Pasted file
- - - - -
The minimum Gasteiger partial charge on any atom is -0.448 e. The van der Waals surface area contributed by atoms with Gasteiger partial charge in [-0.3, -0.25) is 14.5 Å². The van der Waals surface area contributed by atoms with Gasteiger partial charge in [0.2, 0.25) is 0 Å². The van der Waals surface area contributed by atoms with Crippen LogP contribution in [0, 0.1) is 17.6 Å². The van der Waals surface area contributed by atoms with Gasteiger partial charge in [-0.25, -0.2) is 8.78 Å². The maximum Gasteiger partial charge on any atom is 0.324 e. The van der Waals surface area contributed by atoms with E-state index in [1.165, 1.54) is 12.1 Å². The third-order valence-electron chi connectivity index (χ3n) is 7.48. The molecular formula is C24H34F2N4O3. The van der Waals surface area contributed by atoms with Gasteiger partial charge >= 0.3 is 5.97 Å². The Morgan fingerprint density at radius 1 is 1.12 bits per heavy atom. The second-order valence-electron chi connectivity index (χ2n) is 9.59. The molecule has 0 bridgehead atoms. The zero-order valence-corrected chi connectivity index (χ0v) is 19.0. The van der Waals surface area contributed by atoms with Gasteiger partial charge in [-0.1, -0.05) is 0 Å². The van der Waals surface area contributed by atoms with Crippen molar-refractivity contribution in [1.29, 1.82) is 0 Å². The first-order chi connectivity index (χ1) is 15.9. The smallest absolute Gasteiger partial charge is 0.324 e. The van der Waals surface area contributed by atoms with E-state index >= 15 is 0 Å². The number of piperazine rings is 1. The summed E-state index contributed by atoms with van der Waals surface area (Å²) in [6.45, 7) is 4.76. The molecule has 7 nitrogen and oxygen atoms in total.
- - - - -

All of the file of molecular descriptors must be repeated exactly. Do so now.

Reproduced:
The minimum Gasteiger partial charge on any atom is -0.448 e. The van der Waals surface area contributed by atoms with Gasteiger partial charge in [-0.3, -0.25) is 14.5 Å². The van der Waals surface area contributed by atoms with Gasteiger partial charge in [0.2, 0.25) is 0 Å². The van der Waals surface area contributed by atoms with Crippen LogP contribution in [0, 0.1) is 17.6 Å². The van der Waals surface area contributed by atoms with Gasteiger partial charge in [-0.25, -0.2) is 8.78 Å². The maximum Gasteiger partial charge on any atom is 0.324 e. The van der Waals surface area contributed by atoms with E-state index in [1.165, 1.54) is 12.1 Å². The third-order valence-electron chi connectivity index (χ3n) is 7.48. The molecular formula is C24H34F2N4O3. The van der Waals surface area contributed by atoms with Gasteiger partial charge >= 0.3 is 5.97 Å². The Morgan fingerprint density at radius 1 is 1.12 bits per heavy atom. The second-order valence-electron chi connectivity index (χ2n) is 9.59. The molecule has 0 bridgehead atoms. The zero-order valence-corrected chi connectivity index (χ0v) is 19.0. The van der Waals surface area contributed by atoms with Gasteiger partial charge in [-0.1, -0.05) is 0 Å². The van der Waals surface area contributed by atoms with Crippen molar-refractivity contribution in [1.29, 1.82) is 0 Å². The first-order chi connectivity index (χ1) is 15.9. The smallest absolute Gasteiger partial charge is 0.324 e. The van der Waals surface area contributed by atoms with E-state index >= 15 is 0 Å². The number of piperazine rings is 1. The summed E-state index contributed by atoms with van der Waals surface area (Å²) in [6.45, 7) is 4.76. The molecule has 7 nitrogen and oxygen atoms in total.